4 years, 23 players, 23 wins, 1,499 points scored, 9 weeks in the AP Top-25, 1 bowl championship. That is what the 2019 senior class accomplished while donning orange in central New York. There were highs and lows throughout the past four years, but looking back on their careers, this group of seniors can be proud of what they accomplished. This year’s senior class may not have racked up the most wins or went to the most bowl games, but they can say they helped put Syracuse football back on the map. The individuals players that comprised the graduating class each impacted the team in different ways.
Andrew Armstrong wasn’t the most impressive player throughout his career at Syracuse. He played a backup role during his first couple seasons, but this year he earned the starting position. He finished second on the team in tackles, seven of which were tackles for a loss. Armstrong won’t go down as the most dominant linebacker in SU history, but he’ll be remembered for the impactful plays he had, like his interception in the NC State game last year to seal the win for the Orange.
For a player that embodies what Syracuse football is all about, it is fitting that Kendall Coleman played exactly 44 games for the Orange. The Indiana native was one of the top pass rushers in the ACC and played a vital role as a four-year starter on the SU defensive line. His impact on this team was unmatched. Coleman was a vocal leader on and off the field and did it in a way that no one else could do. The only thing that outmatched his pure strength was his pure smarts. Coleman was the smartest player on the field, no matter who lined up across from him. His hard work, maturity and great attitude led him to be a fan-favorite. Coleman will be missed next year, but Syracuse fans might be watching him on Sundays.
Sterling Hofrichter is not only one of the best punters in the country at the moment, but he is also one of the best in Syracuse history. The redshirt senior had a tough task following NFL draftee Riley Dixon in 2016, but Hofrichter filled his shoes perfectly. He has all of the accolades– All-ACC, Ray Guy Award Candidate, Freshman All-American. Hofrichter’s impact wasn’t seen on a play-by-play basis, but when he was called on he answered and helped the Orange in countless situations.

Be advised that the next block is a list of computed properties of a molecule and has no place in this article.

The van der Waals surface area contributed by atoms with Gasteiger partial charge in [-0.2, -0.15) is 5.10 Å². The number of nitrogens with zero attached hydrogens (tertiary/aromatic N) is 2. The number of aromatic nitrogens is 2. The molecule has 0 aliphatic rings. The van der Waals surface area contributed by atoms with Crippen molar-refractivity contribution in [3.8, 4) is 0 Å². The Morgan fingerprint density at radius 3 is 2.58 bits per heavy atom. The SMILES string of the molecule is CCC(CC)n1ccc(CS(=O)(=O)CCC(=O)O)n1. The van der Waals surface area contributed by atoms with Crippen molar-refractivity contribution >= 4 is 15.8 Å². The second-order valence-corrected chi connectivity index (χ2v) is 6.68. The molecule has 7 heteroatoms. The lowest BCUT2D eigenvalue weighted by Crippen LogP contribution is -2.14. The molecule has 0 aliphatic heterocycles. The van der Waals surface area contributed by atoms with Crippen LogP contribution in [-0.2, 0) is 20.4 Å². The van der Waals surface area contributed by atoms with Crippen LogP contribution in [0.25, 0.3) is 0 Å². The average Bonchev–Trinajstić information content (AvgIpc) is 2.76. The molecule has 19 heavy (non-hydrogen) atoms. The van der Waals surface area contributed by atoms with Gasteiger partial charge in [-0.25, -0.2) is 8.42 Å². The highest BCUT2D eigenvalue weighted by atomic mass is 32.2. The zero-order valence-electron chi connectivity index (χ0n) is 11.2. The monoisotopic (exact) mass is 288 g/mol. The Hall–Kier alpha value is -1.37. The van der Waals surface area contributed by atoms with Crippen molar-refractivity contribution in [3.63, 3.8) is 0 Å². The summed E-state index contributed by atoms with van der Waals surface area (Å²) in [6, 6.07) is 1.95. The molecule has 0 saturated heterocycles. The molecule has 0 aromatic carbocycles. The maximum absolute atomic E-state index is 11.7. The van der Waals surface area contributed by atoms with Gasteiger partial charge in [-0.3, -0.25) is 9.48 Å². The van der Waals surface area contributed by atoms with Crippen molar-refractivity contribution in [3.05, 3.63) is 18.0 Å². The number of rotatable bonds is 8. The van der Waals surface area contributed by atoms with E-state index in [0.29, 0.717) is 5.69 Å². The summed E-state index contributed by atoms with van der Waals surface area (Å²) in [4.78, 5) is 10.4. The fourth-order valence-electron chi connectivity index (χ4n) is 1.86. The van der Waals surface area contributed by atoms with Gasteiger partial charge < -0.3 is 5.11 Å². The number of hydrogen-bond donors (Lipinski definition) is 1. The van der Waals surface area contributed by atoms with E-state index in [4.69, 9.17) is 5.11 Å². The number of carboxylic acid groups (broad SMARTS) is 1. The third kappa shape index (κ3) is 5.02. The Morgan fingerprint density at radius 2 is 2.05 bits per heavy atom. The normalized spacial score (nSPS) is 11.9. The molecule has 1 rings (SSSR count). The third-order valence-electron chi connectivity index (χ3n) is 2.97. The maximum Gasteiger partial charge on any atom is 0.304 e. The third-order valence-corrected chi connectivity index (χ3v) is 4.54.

There have been a lot of great running backs that have put on the orange and blue in the past. Names such as Floyd Little, Ernie Davis and Jim Brown come to your mind when you think about the best of the best. Now, Moe Neal might not be the flashiest or have the most accolades, but he has been a consistent presence in the backfield over his career at SU and is in the record books because of it. Neal finished ninth on Syracuse’s all-time rushing list. He played in all 49 games over the past four years, not missing one of them. Neal played a vital role on the team, and his absence in the backfield next year will be an issue for Syracuse.
What Sean Riley lacked in height, he made up for in speed and heart. The 5’8” jitterbug is the most successful returners in Syracuse history. Plus, his speed in the slot was a mismatch for any opposing defense. Although he didn’t have his best season this year, Riley played a vital role for the Orange in the past and leaves a big gap in the returner position.
It was fun watching Alton Robinson on Saturdays, but now SU fans should get used to seeing him on Sundays. The Texas native transferred to Syracuse after his freshman year and has been tearing apart opposing defenses ever since. He is not only the best pass rusher in the ACC, but one of the best in the entire country. Robinson is projected to be an early-round pick in this upcoming NFL draft.
The other seniors include Otto Zaccardo, Lakiem Williams, Clayton Welch, Kyle Strickland, KJ Ruff, Jake Pickard, Carl Jones, DuWayne Johnson, Ben Honis, Shaq Grosvenor, Christopher Fredrick, Evan Foster, Andrejas Duerig, Antwan Cordy, Scoop Bradshaw, Brandon Berry and Evan Adams.